Merkel's conservative CDU/CSU bloc, which won the September vote without obtaining a clear majority, launched exploratory talks with the liberal and pro-business Free Democrats (FDP), followed by a meeting with the left-leaning and environmentalist Greens.
To avoid a breakdown that would force new elections, all sides will have to agree in the coming weeks on tough compromises on thorny topics ranging from immigration to EU reform to climate policy.
The CDU's general secretary, Peter Tauber, was cautiously optimistic after the separate discussions with the FDP and the Greens, telling reporters they had been “good talks”.
It sends “a strong signal” when such disparate parties were showing a willingness to listen to each other and overcome their differences, he said.
“But we still have a good way to go,” he added.
The Greens' political director, Michael Kellner, described the discussions with the conservatives as “constructive talks” focussed on finding solutions.
“But what's also clear is that we still have a long road ahead,” he added.
The Greens and the FDP will hold their own talks on Thursday.
All sides are then set to meet jointly on Friday to open negotiations that could form a government by January in the EU's top economy.
The alliance, which would be a first for Germany at the national level, has been dubbed “Jamaica” because the parties' black, yellow and green colours match those of the Caribbean country's flag.
“Jamaica and Germany are 8,500 kilometres apart,” the FDP's secretary general Nicola Beer told reporters. “I think today the first few metres of that journey have gone well.”
Merkel ally resigns
The delicate negotiations come as Merkel, long seen as Europe's most influential leader, is increasingly described as a lame duck after her party slumped to its worst result since 1949 in last month's general election.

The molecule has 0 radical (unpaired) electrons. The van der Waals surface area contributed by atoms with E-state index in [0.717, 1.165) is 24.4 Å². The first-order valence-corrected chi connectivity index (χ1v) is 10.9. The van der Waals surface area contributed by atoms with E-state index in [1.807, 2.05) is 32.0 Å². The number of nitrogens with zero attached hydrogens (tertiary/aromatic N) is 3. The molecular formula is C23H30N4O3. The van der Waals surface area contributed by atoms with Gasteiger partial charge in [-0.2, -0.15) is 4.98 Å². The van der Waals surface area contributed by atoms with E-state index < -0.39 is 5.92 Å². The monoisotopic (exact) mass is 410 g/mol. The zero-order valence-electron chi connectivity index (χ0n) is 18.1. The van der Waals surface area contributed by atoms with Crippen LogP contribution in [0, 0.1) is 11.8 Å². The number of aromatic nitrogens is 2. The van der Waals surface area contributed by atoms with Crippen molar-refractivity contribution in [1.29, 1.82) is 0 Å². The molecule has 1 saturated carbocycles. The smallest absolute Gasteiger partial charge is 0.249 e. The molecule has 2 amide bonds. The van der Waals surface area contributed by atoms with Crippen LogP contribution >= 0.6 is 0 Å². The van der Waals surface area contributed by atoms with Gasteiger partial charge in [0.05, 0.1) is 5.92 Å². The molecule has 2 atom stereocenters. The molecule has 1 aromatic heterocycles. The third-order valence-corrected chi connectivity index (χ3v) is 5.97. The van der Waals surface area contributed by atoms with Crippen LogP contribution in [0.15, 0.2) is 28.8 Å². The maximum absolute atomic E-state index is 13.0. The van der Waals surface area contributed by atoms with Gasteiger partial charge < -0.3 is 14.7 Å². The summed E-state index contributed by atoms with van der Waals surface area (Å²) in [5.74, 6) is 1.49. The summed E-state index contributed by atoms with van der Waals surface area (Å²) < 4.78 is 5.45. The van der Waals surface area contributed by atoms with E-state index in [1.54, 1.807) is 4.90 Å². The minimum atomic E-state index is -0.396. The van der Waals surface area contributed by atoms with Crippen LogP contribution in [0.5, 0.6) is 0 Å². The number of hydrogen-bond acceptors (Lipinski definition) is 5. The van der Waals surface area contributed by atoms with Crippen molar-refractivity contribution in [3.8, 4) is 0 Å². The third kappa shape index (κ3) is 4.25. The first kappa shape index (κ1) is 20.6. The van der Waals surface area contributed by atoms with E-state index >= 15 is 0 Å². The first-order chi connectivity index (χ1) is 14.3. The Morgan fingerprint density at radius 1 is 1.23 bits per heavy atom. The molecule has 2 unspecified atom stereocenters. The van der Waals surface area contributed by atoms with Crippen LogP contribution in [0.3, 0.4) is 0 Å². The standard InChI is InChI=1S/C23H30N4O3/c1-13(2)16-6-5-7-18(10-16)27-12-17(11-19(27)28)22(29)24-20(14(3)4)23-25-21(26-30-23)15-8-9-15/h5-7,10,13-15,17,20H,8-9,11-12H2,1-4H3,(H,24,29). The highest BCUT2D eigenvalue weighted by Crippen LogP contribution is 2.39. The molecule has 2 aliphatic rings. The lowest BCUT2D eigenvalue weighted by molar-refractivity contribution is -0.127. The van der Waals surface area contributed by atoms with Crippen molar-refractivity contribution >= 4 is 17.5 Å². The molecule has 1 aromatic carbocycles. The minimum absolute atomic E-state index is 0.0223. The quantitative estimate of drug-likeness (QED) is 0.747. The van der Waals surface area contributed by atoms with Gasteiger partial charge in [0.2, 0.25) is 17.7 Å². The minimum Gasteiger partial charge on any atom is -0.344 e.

“If the CDU had any kind of challenger waiting in the wings, Merkel would have reason to worry,” the Sueddeutsche Zeitung daily wrote.
In the latest fallout from the vote, the CDU's state premier in Saxony, Stanislaw Tillich, on Wednesday unexpectedly announced he was stepping down to make way for a younger generation.
The move comes after his party was narrowly beaten in the eastern state by the far-right, anti-Islam Alternative for Germany (AfD).
Tillich, 58, said Saxony faced “great societal challenges” that required “a new and fresh energy”.
If trouble is brewing in Merkel's party, her more conservative Bavarian allies, the CSU, are in disarray, fearing another poll drubbing in state elections next year.
Having long railed against Merkel's decision to allow in more than a million asylum seekers since 2015, the CSU has signalled a sharp shift to the right to win back voters from the anti-immigration AfD.
Horst Seehofer, head of Merkel's Bavarian sister party, the CSU, reiterated Wednesday that limiting immigration was a “very, very important” goal.
The CSU's negotiator Alexander Dobrindt said earlier that Sunday's election victory in Austria of rightwing candidate Sebastian Kurz showed that the CDU/CSU must “position ourselves as a conservative force in these negotiations”.
Such talk only heightens distrust with the Greens, who favour a multicultural society that welcomes refugees.
Greens negotiator Jürgen Trittin pointed to growing rightwing and populist tendencies in the CDU/CSU bloc and warned that their hardline demands on the refugee issue would present “massive hurdles”.